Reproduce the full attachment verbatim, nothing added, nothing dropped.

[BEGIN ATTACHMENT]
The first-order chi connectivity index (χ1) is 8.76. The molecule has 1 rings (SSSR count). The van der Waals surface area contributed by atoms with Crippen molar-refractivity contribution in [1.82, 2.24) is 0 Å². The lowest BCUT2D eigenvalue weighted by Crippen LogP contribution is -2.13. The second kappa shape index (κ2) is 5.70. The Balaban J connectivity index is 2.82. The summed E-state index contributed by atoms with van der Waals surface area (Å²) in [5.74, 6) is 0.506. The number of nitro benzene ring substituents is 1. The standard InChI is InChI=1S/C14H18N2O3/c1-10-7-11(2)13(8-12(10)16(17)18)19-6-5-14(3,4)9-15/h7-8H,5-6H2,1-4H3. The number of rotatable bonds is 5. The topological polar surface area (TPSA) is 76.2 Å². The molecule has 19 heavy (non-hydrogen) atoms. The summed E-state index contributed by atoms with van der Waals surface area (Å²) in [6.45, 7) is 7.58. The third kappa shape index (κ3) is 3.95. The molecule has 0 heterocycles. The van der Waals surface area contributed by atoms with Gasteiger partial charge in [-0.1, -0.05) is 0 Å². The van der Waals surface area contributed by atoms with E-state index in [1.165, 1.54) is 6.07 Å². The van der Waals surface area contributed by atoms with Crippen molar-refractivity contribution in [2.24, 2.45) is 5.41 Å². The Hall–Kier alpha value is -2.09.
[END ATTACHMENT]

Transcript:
The first-order chi connectivity index (χ1) is 8.76. The molecule has 1 rings (SSSR count). The van der Waals surface area contributed by atoms with Crippen molar-refractivity contribution in [1.82, 2.24) is 0 Å². The lowest BCUT2D eigenvalue weighted by Crippen LogP contribution is -2.13. The second kappa shape index (κ2) is 5.70. The Balaban J connectivity index is 2.82. The summed E-state index contributed by atoms with van der Waals surface area (Å²) in [5.74, 6) is 0.506. The number of nitro benzene ring substituents is 1. The standard InChI is InChI=1S/C14H18N2O3/c1-10-7-11(2)13(8-12(10)16(17)18)19-6-5-14(3,4)9-15/h7-8H,5-6H2,1-4H3. The number of rotatable bonds is 5. The topological polar surface area (TPSA) is 76.2 Å². The molecule has 19 heavy (non-hydrogen) atoms. The summed E-state index contributed by atoms with van der Waals surface area (Å²) in [6.45, 7) is 7.58. The third kappa shape index (κ3) is 3.95. The molecule has 0 heterocycles. The van der Waals surface area contributed by atoms with Gasteiger partial charge in [-0.1, -0.05) is 0 Å². The van der Waals surface area contributed by atoms with E-state index in [1.165, 1.54) is 6.07 Å². The van der Waals surface area contributed by atoms with Crippen molar-refractivity contribution in [2.24, 2.45) is 5.41 Å². The Hall–Kier alpha value is -2.09.